With a record-shattering $150 million already raised by the presidential candidates, the 2008 election cycle is shaping up to be a Gilded Age for the political class. Whoever wins the White House, an elite group of ad-makers, strategists, pollsters, direct-mail mavens and fundraising arrangers will share the spoils of victory and the just as lucrative swag of defeat.

All this brings us to a dirty little secret of politics -- the murky financial arrangements between the top consultants and the campaigns they serve. The Federal Election Commission does not require detailed breakdowns of consultant expenses from the candidates. And the campaigns refuse to voluntarily release this information. The result is that political givers end up knowing far less about how wisely their money was spent than if they had donated the cash to a charity.

Back in February, Mitt Romney was the first member of the Class of '08 to hit TV sets in the early primary and caucus states, with a 60-second biographical spot in which the former Massachusetts governor solemnly declared, "This is not a time for more talk and dithering in Washington. It's a time for action." When it came time to file its first-quarter reports with the FEC, which were due last week, the campaign dutifully chronicled more than $1.8 million in payments to National Media -- the Alexandria, Va., firm in which Romney media advisor Alex Castellanos is a partner.

But there is no way of knowing from the FEC report what portion of this money was used to purchase TV time, how much paid for production costs or how much went directly to Castellanos as a fee. To raise that $1.8 million required a minimum of 782 donors, since the maximum individual contribution for the primaries is $2,300. But what these political givers got for their money is considered confidential information by the Romney campaign. -- Are political consultants getting rich off your money? |

A statement from Tova Andrea Wang re the EAC

Tova Andrea Wang, Co-Author of the Voter Fraud and Voter Intimidation Report for the Election Assistance Commission, Calls for an End to the Censorship

Over the last few weeks, there has been a developing controversy in the press and in the Congress over a report on voter fraud and voter intimidation I co-authored for the Election Assistance Commission ("EAC"). It has been my desire to participate in this discussion and share my experience as a researcher, expert and co-author of the report. Unfortunately, the EAC has barred me from speaking. Early last week, through my attorney, I sent a letter to the Commission requesting that they release me from this gag order. Despite repeated follow-up, the EAC has failed to respond to this simple request. In the meantime, not only can I not speak to the press or public -- it is unclear under the terms of my contract with the EAC whether I can even answer questions from members of Congress.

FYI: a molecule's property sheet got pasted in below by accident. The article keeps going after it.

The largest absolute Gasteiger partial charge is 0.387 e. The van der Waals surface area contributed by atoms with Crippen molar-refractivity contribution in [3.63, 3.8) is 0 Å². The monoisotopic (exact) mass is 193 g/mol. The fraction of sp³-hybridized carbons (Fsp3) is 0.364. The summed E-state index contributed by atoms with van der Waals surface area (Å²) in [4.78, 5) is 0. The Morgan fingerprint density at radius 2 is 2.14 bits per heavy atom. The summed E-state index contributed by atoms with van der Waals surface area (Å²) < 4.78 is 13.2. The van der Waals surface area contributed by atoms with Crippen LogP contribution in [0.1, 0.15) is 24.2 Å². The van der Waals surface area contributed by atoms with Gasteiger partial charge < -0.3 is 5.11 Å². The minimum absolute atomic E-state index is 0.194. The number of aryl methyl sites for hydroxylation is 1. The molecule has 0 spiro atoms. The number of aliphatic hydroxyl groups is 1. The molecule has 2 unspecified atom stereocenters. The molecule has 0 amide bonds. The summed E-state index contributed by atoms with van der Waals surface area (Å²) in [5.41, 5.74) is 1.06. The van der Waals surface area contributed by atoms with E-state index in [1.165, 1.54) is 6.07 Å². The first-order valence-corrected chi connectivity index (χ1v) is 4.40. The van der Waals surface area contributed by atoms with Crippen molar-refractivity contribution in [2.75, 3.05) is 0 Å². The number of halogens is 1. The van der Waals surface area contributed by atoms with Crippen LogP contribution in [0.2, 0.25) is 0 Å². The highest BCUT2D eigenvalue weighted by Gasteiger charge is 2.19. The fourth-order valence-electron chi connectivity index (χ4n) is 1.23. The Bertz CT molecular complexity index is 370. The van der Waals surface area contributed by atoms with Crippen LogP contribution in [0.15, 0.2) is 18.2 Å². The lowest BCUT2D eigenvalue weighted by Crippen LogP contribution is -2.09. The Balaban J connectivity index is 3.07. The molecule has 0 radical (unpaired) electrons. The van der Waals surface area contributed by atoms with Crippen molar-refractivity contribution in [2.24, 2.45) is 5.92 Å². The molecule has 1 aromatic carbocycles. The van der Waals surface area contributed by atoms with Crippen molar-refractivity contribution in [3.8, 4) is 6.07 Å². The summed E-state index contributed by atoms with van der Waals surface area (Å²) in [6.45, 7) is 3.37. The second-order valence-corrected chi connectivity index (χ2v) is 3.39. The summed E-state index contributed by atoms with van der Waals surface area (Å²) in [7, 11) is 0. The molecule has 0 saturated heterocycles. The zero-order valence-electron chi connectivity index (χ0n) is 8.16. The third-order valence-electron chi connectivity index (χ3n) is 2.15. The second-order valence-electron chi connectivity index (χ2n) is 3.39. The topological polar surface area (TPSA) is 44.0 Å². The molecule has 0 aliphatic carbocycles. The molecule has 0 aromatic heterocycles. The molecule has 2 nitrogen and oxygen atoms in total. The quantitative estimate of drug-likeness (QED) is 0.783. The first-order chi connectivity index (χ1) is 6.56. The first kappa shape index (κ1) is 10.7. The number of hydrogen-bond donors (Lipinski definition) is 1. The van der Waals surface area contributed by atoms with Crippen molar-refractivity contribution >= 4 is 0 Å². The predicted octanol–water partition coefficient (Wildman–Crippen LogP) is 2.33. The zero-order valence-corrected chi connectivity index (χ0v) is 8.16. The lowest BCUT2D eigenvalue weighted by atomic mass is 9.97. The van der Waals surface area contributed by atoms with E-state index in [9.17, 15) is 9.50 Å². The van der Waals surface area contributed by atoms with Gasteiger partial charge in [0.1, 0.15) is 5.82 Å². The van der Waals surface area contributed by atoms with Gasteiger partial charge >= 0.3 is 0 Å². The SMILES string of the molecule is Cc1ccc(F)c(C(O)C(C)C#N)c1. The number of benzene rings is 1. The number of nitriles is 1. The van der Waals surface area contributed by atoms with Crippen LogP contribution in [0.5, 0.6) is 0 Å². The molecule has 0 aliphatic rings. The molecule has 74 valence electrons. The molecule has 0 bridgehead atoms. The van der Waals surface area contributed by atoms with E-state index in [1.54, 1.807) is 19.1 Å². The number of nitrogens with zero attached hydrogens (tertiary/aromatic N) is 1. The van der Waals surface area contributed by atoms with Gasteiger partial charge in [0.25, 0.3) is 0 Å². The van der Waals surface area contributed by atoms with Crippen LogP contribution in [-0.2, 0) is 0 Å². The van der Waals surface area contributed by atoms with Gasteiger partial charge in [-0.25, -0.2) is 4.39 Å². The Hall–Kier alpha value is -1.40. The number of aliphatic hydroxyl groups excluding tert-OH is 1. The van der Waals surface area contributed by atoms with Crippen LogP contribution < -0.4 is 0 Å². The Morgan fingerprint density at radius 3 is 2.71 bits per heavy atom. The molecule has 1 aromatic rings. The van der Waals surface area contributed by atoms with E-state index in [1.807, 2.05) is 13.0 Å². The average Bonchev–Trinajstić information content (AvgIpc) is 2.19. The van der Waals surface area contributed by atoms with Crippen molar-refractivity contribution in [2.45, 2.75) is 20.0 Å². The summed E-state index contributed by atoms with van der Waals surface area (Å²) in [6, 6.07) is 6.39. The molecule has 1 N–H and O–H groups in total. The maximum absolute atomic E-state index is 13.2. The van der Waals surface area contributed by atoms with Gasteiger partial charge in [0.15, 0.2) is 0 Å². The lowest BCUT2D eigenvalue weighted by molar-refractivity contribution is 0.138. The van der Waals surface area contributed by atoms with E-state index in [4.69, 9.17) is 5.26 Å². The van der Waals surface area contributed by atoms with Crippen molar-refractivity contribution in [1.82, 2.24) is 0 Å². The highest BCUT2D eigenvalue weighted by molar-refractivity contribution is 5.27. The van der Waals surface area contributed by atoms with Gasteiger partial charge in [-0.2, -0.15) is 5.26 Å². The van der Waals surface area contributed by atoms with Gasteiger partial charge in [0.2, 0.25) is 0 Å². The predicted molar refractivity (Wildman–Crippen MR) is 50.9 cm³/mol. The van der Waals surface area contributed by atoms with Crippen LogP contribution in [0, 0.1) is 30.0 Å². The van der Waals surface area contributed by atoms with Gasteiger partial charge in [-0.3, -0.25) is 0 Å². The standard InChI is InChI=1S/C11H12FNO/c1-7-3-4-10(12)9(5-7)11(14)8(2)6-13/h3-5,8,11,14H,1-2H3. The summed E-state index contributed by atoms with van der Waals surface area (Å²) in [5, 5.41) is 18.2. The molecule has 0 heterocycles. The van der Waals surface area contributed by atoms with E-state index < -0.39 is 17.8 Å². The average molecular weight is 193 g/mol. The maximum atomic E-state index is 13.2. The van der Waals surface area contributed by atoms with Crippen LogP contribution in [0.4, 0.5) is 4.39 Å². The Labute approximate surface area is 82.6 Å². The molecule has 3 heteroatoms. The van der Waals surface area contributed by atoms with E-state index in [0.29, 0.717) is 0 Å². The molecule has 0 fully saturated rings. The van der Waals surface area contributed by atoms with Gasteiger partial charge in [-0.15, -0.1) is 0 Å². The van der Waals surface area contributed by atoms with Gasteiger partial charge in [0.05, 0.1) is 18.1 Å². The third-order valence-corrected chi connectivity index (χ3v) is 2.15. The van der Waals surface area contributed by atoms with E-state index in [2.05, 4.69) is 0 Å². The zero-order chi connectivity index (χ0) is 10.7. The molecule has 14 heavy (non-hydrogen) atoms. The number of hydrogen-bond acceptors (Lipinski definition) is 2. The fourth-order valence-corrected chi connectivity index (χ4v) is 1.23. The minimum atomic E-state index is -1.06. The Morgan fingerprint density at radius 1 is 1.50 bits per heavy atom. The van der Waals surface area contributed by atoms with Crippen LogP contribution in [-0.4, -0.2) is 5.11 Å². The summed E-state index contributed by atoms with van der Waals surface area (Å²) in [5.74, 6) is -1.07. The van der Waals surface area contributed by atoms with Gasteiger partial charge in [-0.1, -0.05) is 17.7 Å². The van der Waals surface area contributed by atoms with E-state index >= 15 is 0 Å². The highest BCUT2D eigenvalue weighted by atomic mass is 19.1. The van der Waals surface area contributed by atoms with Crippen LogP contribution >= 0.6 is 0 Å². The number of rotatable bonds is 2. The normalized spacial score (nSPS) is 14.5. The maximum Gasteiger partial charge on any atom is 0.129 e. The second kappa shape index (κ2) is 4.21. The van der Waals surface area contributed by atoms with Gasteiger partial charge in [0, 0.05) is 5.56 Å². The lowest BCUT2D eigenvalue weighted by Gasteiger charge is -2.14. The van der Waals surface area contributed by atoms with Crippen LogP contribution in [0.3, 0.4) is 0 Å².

My co-author and I submitted our report in July 2006; the EAC finally released its version of the report in December 2006. As numerous press reports indicate, the conclusions that we found in our research and included in our report were revised by the EAC, without explanation or discussion with me, my co-author or the general public. From the beginning of the project to this moment, my co-author and I have been bound in our contracts with the EAC to silence regarding our work, subject to lawsuits and civil liability if we violate the EAC-imposed gag order. Moreover, from July to December, no member of the EAC Commission or staff contacted me or my co-author to raise any concerns about the substance of our research. Indeed, after I learned that the EAC was revising our report before its public release, I contacted the EAC, and they refused to discuss with me the revisions, or the reasons such revisions were necessary.

Stifling discussion and debate over this report and the critical issues it addresses is contrary to the mission and goals of the EAC and to the goal of ensuring honest and fair elections in this country. Commissioner Hillman stated in her defense of the EAC's actions that the EAC seeks to "ensure improvements in the administration of federal elections so that all eligible voters will be able to vote and have that vote recorded and counted accurately." I share this aspiration. But I believe that the best way to achieve that end is not by suppressing or stifling debate and discussion, but by engaging in a thoughtful process of research and dialogue that ultimately arrives at the truth about the problems our voting system currently confronts.